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Comment Interactive interpreted languages (Score 2, Informative) 799

I agree with most people here, but for a different reason, I think. Any scripting language is interpreted rather than compiled. I think compilation is difficult for beginners to understand. A good interactive interpreted language gives quick results so it encourages them to "experiment." I learned with BASIC and LOGO, but I'd also recommend Python or even Applescript or shell scripting (dos or linux) - those are all "quick result" languages that allow him to see that he is controlling things happening on the screen.

Comment Re:How about we pay the author not to write them? (Score 1) 426

I agree, LOTR was almost like reading the books, very faithful adaptation. Dune, on the other hand....Let's just say I liked the Sci-Fi channel's miniseries better than that monstrosity that David Lynch did. Every time I catch sight of it on TV I want to gut Sting and punch that little girl playing Alia in the face. When I saw it in the theater for the first time, I could see in the first 5 minutes it was going to be terrible, but it exerted some strange fascination over me - I had to stay to see HOW bad it was going to be. Not even Patrick Stewart could make the movie worth watching.

Comment Re:How about we pay the author not to write them? (Score 1) 426

Stranger in a Strange Land will never be made, at least not by Hollywood. It directly slams and mocks Scientology, and with as many Scientologists as there are in Hollywood, they'll do everything they can to block it. But you notice that dog of an L. Ron Hubbard movie, Battlefield Earth, got made.

Comment Stereotypes contains a grain of truth (Score 3, Insightful) 579

Thinking over the folks I've worked with, I would have to agree that geeks in general share some common traits. We hate inaccuracy (sometimes pathologically). Most of us have at least one toy (maybe more) on or in our desks. Geeks that do tech support all hate "stupid users" but depend on them for a living (there's a dichotomy). Programmers usually expect true logic to apply to people and are disappointed in people when they won't be logical. Most of us come in late and work late. Once we go home, we get on our computer at home. We tend to like science fiction and fantasy books/movies (including comic books). We will easily convince a non-player character to join our dungeon quest but get a "deer in the headlights" look when confronted with asking someone out on a date.

Not every geek will conform to the stereotype, but stereotypes come about because they are observations about life. We're not all like the above description, but see if there aren't several of those traits that apply to you.

Comment Re:I will laugh when ATT's network collapses (Score 1) 501

Sorry, I can't agree. When conversing with a passenger, I don't turn my head from the road to watch their face, and I think that's true of most of us. Hands free works fine for me without impairing my driving. But it's a matter of priorities, the driving has to come first and if I'm in a tricky part of town (road construction, stop and go traffic, etc.) I'll often tell the person I'm speaking to that I have to go and they'll understand.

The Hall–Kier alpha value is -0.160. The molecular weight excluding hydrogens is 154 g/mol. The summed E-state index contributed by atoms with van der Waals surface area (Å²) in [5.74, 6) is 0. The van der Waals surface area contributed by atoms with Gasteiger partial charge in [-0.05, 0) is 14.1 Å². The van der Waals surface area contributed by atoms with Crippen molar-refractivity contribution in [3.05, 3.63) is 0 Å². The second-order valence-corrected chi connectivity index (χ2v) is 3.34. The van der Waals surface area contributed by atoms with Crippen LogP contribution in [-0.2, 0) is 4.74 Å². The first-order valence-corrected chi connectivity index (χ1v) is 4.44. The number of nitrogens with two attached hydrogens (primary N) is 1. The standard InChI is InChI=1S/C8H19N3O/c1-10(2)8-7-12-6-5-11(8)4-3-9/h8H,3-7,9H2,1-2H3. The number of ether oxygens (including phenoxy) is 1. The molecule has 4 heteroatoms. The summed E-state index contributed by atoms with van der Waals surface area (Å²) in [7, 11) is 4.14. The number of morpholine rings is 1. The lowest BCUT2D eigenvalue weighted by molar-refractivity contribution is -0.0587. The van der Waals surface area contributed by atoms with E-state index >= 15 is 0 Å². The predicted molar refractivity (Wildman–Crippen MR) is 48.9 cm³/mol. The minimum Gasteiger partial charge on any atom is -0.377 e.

Comment Re:I will laugh when ATT's network collapses (Score 1) 501

And you really think that Verizon will give up the advantage it has right now so that the smaller players are on an even playing field? I don't think so.

No, eventually this will sort itself out, the cell system in still a young industry ( 20 years) and is rapidly becoming the primary phone for most people. Let competition keep going and see where it leads. Where I live, AT&T has decent coverage and so they need to concentrate their improvements in more crowded urban areas.

They (ATT) need to work toward unlimited calling as well as data, IMO. It seems silly to limit calls and practically give away the data stream.

Comment Overdue, but still meaningful (Score 4, Interesting) 576

As a gay programmer myself, it often amazed the people I worked with that the two parts of my personality weren't in conflict. I very seldom ran into predjudice, though. In fact, often I was recognized as a good teacher and the other employees felt free to come and ask my help when they had a tough coding problem.

Alan Turing has been an idol of mine for a long time, and he was treated badly, yes. But more important than the apology is the recognition that there have been contributions of significance to the world by gay men and women and transgendered persons. Our history has been actively suppressed for centuries, but we are finally being recognized as having value in the modern age.

God bless Alan Turing, and Gordon Brown. Every little bit of kindness and generosity makes the world a better place for all of mankind.

Communications

AOL Shuts Down CompuServe 224

Oracle Goddess writes "After 30 years, CompuServe is all but dead, as AOL has pulled the plug on the once-great company. The original CompuServe service, first offered in 1979, provided its users with addresses such as 73402,3633 and was the first major online service. CompuServe users will be able to use their existing CompuServe Classic (as the service was renamed) addresses at no charge via a new e-mail system, but the software that the service was built on has been shut down. Tellingly, the current version of the service's client software, CompuServe for Windows NT 4.0.2, dates back to 1999."

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